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Crossing the Continent to Cross Disciplines

blog slugreportSLUG REPORT > UC Santa Cruz's plans for an art and science museum move forward with new director

A space conceived to connect the arts with the sciences will also be connecting the West Coast with the East Coast.

“I’ve been aware of this project for a long time,” says John Weber, currently the Dayton Director of the Frances Young Tang Teaching Museum and Art Gallery at Skidmore College in New York. Weber was recently hired by UC Santa Cruz to direct the University Museum of Arts and Sciences, a planned museum meant to link the disciplines.

Weber’s experience within the field of museum stewardship spans the country. A graduate of UC San Diego’s Master’s in visual arts program, Weber began as a curator of contemporary art at the Portland Art Museum in Oregon in 1987. Later, he became the Leanne and George Roberts Curator of Education and Public Programs at the San Francisco Museum of Modern Art in 1993, and then the Dayton Director at Tang in 2004.

As one of the “top four initiatives” for the university’s fundraising campaign, the University Museum of the Arts and Sciences will be an “institute of creativity and curiosity,” according to the UCSC art department website. The completed project will reside in the arts complex on campus.

Currently in its conceptual phase, the museum is intended to function as the “cultural hub” for faculty and visiting scholars, and potentially serve as a complement to the classes students take each quarter.

“This is in the really early stages—but that’s what’s actually so exciting to me,” Weber says. “Usually when you come into projects, everything’s already decided … where you might have done it way differently. To come in before they’ve even selected an architect is really exciting.”
 
Dean of Arts David Yager says that Weber’s “broad experience” is not the only enticing aspect of the founding director’s resume.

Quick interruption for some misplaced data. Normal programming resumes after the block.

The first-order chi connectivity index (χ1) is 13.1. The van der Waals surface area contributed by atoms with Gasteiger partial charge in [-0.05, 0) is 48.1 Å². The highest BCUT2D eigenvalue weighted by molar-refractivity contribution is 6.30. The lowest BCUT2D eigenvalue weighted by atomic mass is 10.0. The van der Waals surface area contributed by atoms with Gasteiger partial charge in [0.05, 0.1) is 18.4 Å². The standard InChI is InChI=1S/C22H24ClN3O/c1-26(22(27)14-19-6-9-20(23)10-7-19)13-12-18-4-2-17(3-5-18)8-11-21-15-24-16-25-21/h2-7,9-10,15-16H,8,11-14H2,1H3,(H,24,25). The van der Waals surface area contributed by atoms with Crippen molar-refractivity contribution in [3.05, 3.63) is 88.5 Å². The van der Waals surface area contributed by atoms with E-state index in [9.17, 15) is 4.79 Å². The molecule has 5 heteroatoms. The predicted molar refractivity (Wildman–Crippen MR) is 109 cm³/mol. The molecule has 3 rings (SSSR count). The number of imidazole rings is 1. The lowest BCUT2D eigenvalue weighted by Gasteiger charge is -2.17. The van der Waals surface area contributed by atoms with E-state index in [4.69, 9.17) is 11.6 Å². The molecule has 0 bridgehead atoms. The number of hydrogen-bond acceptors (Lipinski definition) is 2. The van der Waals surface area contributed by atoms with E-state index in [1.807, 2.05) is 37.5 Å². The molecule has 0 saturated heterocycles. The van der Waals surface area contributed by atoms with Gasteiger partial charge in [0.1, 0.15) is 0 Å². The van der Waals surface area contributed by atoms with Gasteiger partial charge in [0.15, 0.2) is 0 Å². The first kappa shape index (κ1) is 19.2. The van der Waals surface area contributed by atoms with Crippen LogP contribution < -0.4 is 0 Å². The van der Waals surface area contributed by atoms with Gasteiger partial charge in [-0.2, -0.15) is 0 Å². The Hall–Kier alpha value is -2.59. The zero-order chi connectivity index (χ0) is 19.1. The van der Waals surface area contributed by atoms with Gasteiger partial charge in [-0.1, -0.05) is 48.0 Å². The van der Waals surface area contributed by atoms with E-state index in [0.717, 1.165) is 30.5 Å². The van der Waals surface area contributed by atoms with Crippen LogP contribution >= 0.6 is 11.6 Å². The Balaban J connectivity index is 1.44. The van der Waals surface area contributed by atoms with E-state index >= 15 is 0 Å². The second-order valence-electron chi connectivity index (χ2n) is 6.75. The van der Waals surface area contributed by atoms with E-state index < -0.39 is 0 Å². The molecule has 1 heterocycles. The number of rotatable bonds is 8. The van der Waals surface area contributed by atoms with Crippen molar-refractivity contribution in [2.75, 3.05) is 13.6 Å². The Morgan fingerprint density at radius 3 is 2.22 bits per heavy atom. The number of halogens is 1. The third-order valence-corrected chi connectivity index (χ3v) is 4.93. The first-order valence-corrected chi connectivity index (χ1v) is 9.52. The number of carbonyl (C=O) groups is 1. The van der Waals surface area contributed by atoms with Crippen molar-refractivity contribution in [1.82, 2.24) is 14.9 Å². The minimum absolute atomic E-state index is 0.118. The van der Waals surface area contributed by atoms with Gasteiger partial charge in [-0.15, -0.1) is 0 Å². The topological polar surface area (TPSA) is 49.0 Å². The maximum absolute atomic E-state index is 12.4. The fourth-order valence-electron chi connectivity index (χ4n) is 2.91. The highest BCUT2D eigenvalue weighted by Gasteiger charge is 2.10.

“He comes from an academic institution that has been one of the most important exhibition spaces in America in the past five years in terms of what they do,” says Yager.

With a private collection of more than 5,000 contemporary and historical works, the Tang has been nationally recognized as a revolutionary space of “intersection”—between poetry, history, social justice, literature, and theater—on the Skidmore campus.

While the UCSC museum will share many similarities with Tang, Weber says that he is eager to incorporate science, technology, and a strong graduate student population into the new project.

“Tang … is in a strictly liberal arts, small, undergraduate university,” Weber says. “UCSC has much larger graduate student population … and a relationship with technology that I’m particularly interested in, [such as] their relationship with Silicon Valley.”

Weber says he is also fascinated by museum architecture, having spent a long time traveling to different museums around the world to study the impact museum design has on the museum goer’s experience.

Yager says that they are hoping to select an architect next spring.

“A large part of his role will be fundraising for a couple of years … we haven’t started yet,” Yager says of Weber, adding that a seed gift from Plantronics is the only funding for the project so far. “[His other current main roles are] building a physical program in terms of what the building will be like and building from collaborations, and getting to know who could be the [future] museum staff.”

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